26. Benahmed MA, Elbayed K, Daubeuf F, Santelmo N, Frossard N, Namer IJ. NMR HRMAS spectroscopy of lung biopsy samples: Comparison study between human, pig, rat, and mouse metabolomics. Magn. Reson. Med. 2014;71(1):35-43

27. Scheller J, Chalaris A, Schmidt-Arras D, Rose-John S. The pro- and anti-inflammatory properties of the cytokine interleukin-6. Biochim Biophys Acta. 2011. 1813(5):878-88

28. Barshes NR, Wyllie S, Goss JA. Inflammation-mediated dysfunction and apoptosis in pancreatic islet transplantation: implications for intrahepatic grafts. J. Leukoc. Biol. 2005;77(5):587-97

29. Bode JG, Albrecht U, Häussinger D, Heinrich PC, Schaper F. Hepatic acute phase proteins-regulation by IL-6- and IL-1-type cytokines involving STAT3 and its crosstalk with NF-κB-dependent signaling. Eur. J. Cell Biol. 2012;91(6-7):496-505

30. Giffen PS, Turton J, Andrews CM, Barrett P, Clarke CJ, Fung KW. et al. Markers of experimental acute inflammation in the Wistar Han rat with particular reference to haptoglobin and C-reactive protein. Arch. Toxicol. 2003;77(7):392-402

31. Jinbo T, Motoki M, Yamamoto S. Variation of serum alpha2-macroglobulin concentration in healthy rats and rats inoculated with Staphylococcus aureus or subjected to surgery. Comp. Med. 2001;51(4):332-5

32. Donath MY, Böni-Schnetzler M, Ellingsgaard H, Halban PA, Ehses JA. Cytokine production by islets in health and diabetes: cellular origin, regulation and function. Trends Endocrinol Metab. 2010;21(5):261-7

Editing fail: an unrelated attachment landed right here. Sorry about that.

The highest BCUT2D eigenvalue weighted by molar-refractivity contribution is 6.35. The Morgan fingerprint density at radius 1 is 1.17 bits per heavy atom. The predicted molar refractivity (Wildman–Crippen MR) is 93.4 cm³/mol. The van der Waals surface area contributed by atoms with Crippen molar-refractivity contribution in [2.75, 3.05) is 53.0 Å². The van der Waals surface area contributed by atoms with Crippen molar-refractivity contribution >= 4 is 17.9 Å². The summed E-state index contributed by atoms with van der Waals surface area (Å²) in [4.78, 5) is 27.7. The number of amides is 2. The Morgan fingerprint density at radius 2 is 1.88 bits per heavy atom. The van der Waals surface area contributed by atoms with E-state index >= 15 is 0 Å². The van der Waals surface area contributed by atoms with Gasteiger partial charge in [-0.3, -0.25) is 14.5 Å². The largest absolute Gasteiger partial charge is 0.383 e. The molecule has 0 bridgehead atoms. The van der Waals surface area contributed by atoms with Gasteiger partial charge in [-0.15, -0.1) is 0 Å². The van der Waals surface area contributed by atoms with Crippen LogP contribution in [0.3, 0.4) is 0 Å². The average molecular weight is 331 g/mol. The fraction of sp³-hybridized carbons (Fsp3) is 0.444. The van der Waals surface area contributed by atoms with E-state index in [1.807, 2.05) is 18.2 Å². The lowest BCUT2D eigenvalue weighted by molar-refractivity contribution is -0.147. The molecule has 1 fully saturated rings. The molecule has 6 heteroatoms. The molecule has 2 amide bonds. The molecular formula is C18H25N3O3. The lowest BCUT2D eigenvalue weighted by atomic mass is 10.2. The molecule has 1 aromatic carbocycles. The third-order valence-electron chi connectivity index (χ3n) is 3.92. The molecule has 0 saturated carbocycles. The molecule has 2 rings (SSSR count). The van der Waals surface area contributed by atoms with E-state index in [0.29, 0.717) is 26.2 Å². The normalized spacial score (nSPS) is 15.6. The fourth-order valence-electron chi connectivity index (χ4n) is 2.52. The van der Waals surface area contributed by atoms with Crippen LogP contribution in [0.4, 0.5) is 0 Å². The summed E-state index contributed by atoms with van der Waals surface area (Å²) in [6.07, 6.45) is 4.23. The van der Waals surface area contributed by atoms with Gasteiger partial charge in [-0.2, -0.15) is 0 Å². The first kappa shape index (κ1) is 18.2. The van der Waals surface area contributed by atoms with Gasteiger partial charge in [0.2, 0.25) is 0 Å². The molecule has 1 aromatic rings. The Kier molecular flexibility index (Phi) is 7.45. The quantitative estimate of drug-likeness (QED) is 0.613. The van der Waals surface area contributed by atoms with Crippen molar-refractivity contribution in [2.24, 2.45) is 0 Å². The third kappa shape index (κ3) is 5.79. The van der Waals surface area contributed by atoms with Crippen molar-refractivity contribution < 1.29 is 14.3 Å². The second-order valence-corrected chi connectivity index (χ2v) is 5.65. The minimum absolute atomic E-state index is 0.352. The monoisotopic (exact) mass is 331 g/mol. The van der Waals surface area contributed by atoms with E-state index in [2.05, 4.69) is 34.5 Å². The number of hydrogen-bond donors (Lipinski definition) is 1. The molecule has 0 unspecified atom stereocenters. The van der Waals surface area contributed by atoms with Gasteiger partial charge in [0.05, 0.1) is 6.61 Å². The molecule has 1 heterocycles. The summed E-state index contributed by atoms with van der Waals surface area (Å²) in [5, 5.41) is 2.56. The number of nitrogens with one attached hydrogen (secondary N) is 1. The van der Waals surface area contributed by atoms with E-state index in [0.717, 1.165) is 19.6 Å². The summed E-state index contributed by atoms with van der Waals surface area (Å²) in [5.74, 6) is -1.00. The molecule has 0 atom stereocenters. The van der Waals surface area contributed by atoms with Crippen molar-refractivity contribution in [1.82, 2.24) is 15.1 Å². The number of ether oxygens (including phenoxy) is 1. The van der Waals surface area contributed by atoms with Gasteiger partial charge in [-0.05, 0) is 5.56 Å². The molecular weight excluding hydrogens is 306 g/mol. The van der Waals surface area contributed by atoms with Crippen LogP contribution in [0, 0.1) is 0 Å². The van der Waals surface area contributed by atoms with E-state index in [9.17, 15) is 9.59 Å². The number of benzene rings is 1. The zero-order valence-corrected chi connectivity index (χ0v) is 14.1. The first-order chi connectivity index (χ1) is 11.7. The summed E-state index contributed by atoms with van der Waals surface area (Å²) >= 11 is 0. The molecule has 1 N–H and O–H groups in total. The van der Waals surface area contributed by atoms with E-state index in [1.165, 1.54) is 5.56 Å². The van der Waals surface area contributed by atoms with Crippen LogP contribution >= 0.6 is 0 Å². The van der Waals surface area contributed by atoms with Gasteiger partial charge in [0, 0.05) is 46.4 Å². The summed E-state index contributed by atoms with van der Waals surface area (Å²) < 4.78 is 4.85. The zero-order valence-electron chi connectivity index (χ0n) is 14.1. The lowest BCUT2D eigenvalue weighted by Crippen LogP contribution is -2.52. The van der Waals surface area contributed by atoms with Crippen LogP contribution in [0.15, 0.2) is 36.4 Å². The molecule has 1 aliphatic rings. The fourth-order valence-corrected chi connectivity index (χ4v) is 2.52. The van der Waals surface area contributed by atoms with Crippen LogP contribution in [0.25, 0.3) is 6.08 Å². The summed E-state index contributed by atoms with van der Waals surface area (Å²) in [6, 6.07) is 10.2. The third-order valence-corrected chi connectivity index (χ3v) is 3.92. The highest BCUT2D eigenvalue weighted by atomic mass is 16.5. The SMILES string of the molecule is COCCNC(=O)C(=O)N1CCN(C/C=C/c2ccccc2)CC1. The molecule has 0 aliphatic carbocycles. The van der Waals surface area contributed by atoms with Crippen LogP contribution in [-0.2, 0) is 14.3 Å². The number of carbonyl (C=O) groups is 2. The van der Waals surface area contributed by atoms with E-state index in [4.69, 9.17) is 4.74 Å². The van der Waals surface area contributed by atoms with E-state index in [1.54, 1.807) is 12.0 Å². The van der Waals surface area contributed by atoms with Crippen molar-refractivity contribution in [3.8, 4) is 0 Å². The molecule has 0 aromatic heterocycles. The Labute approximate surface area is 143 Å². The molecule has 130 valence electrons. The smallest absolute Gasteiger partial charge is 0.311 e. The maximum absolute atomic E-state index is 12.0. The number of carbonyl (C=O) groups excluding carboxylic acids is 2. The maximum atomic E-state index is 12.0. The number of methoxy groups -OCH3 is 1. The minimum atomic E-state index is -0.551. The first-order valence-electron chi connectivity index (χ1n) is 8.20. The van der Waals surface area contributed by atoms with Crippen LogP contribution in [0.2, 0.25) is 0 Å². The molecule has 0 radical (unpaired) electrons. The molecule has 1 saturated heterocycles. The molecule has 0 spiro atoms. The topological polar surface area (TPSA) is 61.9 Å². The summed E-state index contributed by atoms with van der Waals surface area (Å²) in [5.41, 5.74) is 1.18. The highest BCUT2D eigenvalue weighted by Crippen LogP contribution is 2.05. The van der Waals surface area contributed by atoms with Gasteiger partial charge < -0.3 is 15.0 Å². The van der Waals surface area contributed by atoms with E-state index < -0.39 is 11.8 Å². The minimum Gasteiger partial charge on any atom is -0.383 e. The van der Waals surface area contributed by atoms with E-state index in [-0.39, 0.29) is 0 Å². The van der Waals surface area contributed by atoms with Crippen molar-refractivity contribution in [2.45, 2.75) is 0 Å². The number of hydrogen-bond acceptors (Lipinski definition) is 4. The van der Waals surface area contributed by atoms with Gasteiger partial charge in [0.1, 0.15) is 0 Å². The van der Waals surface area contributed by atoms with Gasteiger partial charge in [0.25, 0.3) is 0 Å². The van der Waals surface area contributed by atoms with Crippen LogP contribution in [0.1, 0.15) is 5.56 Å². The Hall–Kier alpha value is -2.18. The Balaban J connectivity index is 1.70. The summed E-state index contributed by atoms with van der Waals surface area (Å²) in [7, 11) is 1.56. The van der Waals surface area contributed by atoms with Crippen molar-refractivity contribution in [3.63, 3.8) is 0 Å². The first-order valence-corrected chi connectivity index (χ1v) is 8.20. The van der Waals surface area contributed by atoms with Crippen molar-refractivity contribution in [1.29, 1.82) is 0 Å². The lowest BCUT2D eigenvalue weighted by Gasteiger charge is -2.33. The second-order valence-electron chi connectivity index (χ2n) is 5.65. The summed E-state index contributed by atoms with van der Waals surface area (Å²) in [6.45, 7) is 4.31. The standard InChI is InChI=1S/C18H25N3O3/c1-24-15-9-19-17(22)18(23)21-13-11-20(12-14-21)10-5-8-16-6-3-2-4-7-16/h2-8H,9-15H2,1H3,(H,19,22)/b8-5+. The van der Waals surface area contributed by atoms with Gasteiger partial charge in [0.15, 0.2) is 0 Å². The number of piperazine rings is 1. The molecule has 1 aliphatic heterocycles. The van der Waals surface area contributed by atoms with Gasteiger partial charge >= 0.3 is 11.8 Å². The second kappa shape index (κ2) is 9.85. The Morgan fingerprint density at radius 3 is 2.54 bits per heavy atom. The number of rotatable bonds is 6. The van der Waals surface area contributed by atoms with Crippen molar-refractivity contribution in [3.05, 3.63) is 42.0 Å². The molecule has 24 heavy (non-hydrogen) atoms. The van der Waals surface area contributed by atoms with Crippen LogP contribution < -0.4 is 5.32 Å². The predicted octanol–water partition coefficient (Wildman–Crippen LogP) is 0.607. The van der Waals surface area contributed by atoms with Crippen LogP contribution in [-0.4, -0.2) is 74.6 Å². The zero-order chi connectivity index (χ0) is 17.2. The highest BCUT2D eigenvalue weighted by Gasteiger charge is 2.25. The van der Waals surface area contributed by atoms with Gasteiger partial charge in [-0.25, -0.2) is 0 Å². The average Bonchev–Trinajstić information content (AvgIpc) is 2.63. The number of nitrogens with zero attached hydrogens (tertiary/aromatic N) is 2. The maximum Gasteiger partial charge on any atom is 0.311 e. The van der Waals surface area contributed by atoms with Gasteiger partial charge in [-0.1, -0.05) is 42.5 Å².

33. Ellingsgaard H, Hauselmann I, Schuler B, Habib AM, Baggio LL, Meier DT. et al. Interleukin-6 enhances insulin secretion by increasing glucagon-like peptide-1 secretion from L cells and alpha cells. Nat Med. 2011;17(11):1481-9

34. Cressman DE, Greenbaum LE, DeAngelis RA, Ciliberto G, Furth EE, Poli V. et al. Liver failure and defective hepatocyte regeneration in interleukin-6-deficient mice. Science. 1996;274(5291):1379-83

35. Nilsson B, Ekdahl KN, Korsgren O. Control of instant blood-mediated inflammatory reaction to improve islets of Langerhans engraftment. Curr. Opin. Organ Transplant. 2011;16(6):620-6

36. Moberg L. The role of the innate immunity in islet transplantation. Ups J Med Sci. 2005;110(1):17-55

37. Wilson JT, Chaikof EL. Thrombosis and inflammation in intraportal islet transplantation: a review of pathophysiology and emerging therapeutics. J. Diabetes Sci. Technol. 2008;2(5):746-59

38. Bennet W, Groth CG, Larsson R, Nilsson B, Korsgren O. Isolated human islets trigger an instant blood mediated inflammatory reaction: implications for intraportal islet transplantation as a treatment for patients with type 1 diabetes. Ups. J. Med. Sci. 2000;105(2):125-33

39. Kaufmann SH. Immunology's foundation: the 100-year anniversary of the Nobel Prize to Paul Ehrlich and Elie Metchnikoff. Nat. Immunol. 2008;9(7):705-12

40. Chertov O, Ueda H, Xu LL, Tani K, Murphy WJ, Wang JM. et al. Identification of human neutrophil-derived cathepsin G and azurocidin/CAP37 as chemoattractants for mononuclear cells and neutrophils. J. Exp. Med. 1997;186(5):739-47

41. Silva MT. When two is better than one: macrophages and neutrophils work in concert in innate immunity as complementary and cooperative partners of a myeloid phagocyte system. J. Leukoc. Biol. 2010;87(1):93-106